The best questions are not necessarily those that get answers, but those that lead to sharper questions.

My friend Marci Alboher, who writes for the New York Times, often calls me to ask questions about blogging and personal branding. I usually give her strongly opinionated answers and add a little emphasis about how I know that I’m right.

Then she usually does not take my advice. But these are great conversations because she asks really interesting questions – like how do the brand of a journalist and the brand of the publication interact? And my best answers to Marci are when I ask more questions.

Mark Halpern reported in Vocabula (subscription) about a study on expert advice. He says that people who call themselves experts are no better at making predictions about the future than anyone else, but experts talk more confidently about their opinions, and generally don’t get penalized for being wrong.

This makes me think we look to experts more to frame conversation. Experts ask questions similar to those that are burning in our own heads, but the experts ask sharper questions; the answers we can take or leave, but the questions change us.

For example, I ask myself all the time, Am I fat? Do I look good? What number am I on a scale of one to ten? They are insane questions, I know. And there is no good answer. But so what? I ask myself anyway. And sometimes, if I’m feeling comfortable about showing my most pathetic, desperate side of myself, I’ll ask a friend. But to be honest, no answer ever surprises me.

Then I saw Dove’s fun and fascinating video of what it takes to get a woman ready for a billboard photo. I watched three times. I love the video because instead of telling me “don’t worry – you look fine” it implicitly suggests some sharper questions I could be asking. (Hat tip: Indie Bloggers)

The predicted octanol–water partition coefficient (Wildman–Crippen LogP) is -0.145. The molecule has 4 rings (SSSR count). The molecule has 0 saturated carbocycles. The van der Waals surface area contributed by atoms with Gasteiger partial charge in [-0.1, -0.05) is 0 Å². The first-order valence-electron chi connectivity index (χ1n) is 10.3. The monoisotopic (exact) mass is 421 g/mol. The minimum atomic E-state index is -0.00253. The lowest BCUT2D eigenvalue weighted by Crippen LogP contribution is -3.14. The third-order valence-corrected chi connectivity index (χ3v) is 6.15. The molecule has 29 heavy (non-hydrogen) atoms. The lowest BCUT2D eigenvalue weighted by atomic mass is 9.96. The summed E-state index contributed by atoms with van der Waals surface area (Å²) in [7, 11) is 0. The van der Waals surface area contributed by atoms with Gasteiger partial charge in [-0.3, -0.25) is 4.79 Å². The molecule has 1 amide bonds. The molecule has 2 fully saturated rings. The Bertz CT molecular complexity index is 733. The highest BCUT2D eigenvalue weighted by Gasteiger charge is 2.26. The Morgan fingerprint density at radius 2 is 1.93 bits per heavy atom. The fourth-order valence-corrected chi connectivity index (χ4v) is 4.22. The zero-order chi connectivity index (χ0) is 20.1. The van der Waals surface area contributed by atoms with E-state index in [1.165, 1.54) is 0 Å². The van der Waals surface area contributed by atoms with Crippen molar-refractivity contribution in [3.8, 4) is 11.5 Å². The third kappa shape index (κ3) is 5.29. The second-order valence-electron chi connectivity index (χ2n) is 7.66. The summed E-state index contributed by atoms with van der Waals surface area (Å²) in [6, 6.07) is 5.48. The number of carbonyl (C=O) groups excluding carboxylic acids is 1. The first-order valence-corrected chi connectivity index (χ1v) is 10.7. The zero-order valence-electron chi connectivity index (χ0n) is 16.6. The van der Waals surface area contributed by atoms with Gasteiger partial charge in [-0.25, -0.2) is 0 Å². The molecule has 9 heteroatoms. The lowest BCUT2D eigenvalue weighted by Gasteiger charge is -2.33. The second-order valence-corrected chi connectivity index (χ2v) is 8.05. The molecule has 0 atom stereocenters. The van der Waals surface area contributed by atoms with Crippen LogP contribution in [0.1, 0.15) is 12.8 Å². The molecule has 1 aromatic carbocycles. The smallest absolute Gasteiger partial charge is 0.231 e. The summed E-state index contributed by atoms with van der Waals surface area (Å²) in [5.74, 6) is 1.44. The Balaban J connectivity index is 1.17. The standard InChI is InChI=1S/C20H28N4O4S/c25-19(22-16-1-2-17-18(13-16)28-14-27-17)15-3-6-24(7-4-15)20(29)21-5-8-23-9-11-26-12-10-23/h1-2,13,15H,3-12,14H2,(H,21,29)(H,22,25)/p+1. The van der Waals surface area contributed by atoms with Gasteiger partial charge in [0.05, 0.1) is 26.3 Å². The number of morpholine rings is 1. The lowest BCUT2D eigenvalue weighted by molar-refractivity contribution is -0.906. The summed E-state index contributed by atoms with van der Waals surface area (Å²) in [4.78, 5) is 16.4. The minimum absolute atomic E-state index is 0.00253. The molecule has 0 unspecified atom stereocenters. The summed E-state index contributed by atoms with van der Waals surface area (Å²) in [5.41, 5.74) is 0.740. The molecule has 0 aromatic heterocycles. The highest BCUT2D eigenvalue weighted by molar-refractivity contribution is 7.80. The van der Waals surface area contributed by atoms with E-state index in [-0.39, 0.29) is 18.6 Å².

And did you know that women’s eyes are digitally enlarged on billboards? This is interesting to me because a man can tell instinctively when a woman is interested in him by the way her eyes dilate, according to Barbara and Allen Pease, authors of The Definitive Book of Body Language. Asking someone if they want to have sex is not usually straightforward and clear, but looking at whether or not her eyes are dilated is a primal way that men sharpen the question.

Here’s another video I love: Did You Know? Shift Happens, by Karl Fisch. This video is fun because I learned so much about how the world is changing. Fisch asks questions and answers them. Here are some examples of those answers:

  • If MySpace were a country it would be the 11th most populous in the world (right above Mexico) and the average MySpace page is visited 30 times a day.
  • One week of the New York Times is more information than someone would have come across in a lifetime in 1800.
  • The department of labor says the top ten jobs that will be in demand in 2010 did not exist in 2004.

One interesting thing about these answers is that they only feel satisfying if you use them to create better questions.

When I encounter someone or something that forces me to ask sharper questions, the first thing I do is check in with myself. Am I excited or scared? I hate having to hear that the world is not what I thought it was. Everyone has cognitive dissonance, even me. But I also would hate to be in a world where nothing changes. And the best thing we can do to keep up is to accept that sharper questions are often more satisfying than quickie answers.